Patent Landscape: A New Approach to find Relevant Insights
Patent landscapes have been in the IP industry for a very long time and have been majorly used to track the number of patent filings, the number of competitors, the number of collaborations, and so on. But, there is much more to these landscapes than counting numbers.
These days, executives are least worried about how many competitors they will have to face, but by what these competitors could be doing twenty-four hours a day to get a lead in the metaphorical race. Interestingly, the same patent data – which is used to generate landscape reports – can be used to identify these unusual concentrations, on which your key competitors or emerging players could be relying to build their future.
Prevalent Patent Landscapes lack Critical details
The majority of patent analysts stress the conventional way of finding these concentrations by sharing a layout. The layout depicts the technological development comprising components and the recent technologies developed in that area.
How can these representations help you find what your competitors are actually trying to do?
The majority of us would agree that prevalent patent landscapes are unable to give the right answers in the first place, maybe not even during the second time. Multiple dissections of data may give you a few hints which can help you take your business forward.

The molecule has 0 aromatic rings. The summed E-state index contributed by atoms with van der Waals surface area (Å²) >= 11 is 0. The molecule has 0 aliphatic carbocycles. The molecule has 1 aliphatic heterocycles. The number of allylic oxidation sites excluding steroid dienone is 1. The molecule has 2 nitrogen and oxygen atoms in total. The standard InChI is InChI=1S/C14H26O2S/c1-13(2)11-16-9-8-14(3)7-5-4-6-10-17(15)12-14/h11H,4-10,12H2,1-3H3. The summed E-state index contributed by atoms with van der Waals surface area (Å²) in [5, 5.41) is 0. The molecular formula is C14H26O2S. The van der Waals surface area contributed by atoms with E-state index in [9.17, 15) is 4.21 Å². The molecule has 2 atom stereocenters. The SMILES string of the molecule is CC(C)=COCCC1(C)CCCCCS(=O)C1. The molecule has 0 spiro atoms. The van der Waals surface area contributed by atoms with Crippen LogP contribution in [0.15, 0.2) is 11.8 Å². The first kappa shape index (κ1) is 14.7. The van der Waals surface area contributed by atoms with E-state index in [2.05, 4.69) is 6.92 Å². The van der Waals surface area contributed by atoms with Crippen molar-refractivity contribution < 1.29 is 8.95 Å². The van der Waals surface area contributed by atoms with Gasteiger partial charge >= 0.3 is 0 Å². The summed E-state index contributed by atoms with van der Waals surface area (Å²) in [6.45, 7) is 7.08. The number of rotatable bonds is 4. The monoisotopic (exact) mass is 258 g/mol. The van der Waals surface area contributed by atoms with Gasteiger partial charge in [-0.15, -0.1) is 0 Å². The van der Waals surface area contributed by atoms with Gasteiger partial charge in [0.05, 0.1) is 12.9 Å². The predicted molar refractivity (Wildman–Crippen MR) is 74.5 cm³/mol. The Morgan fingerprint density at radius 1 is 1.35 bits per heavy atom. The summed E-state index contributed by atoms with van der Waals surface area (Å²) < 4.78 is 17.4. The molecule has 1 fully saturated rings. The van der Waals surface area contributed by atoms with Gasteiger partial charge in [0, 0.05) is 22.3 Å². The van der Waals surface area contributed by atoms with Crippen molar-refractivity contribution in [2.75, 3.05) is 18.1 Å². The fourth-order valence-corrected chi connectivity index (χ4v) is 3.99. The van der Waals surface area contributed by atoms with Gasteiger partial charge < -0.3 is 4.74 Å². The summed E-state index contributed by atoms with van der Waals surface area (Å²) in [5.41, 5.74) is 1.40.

Still, you may not get a precise idea about various critical areas that pose challenges in technology advancement and market needs/demands driving the growth of a domain.
For example, if we talk about the 3D Printing industry, specifically the metal powders to be used in 3D Printing (The usage of metal powders is an important area of study as they play a critical role in conferring good properties to the end product), any traditional landscape study would answer these questions.
- How many patents have been filed?
- Where are the most patents being filed?
- Who are the top players?
- Who is trying to enter this area?
- Where is the potential market? And so on.
Unfortunately, answers to these questions solely will not take your business forward. What can, however, help you in the pursuit is answers to important questions like –
- What is hindering business development in the 3D Printing Industry material selection?
- Where should we research for high returns?
- Which problems if solved will lead to high commercial benefits?
What kind of Insights make Patent Landscapes interesting?
Let’s explain this with an example – If someone shares Stratasys filed 15 patents in 2014, and it acquired another company (ABC) from the same domain, how much impact will this insight have on your business?
The answer we anticipate for this is, “Not much”.
However, what if someone shares – “To reduce the problem of agglomeration and sphericity in the metal powders, Stratasys has come up with a breakthrough solution (described in USXXX, and others), which targets the oxidation problem. Also, the effect of the merger could strengthen Stratasys’ business, as ABC’s portfolio will help tackle the problem of energy consumption in extraction and spherodization”.
This is the moment when you realize that the reduction in high energy consumption can save you thousands of dollars by tweaking around the existing solutions or inventing an alternative. This is the type of information that will actually make that patent landscape a worthy trip.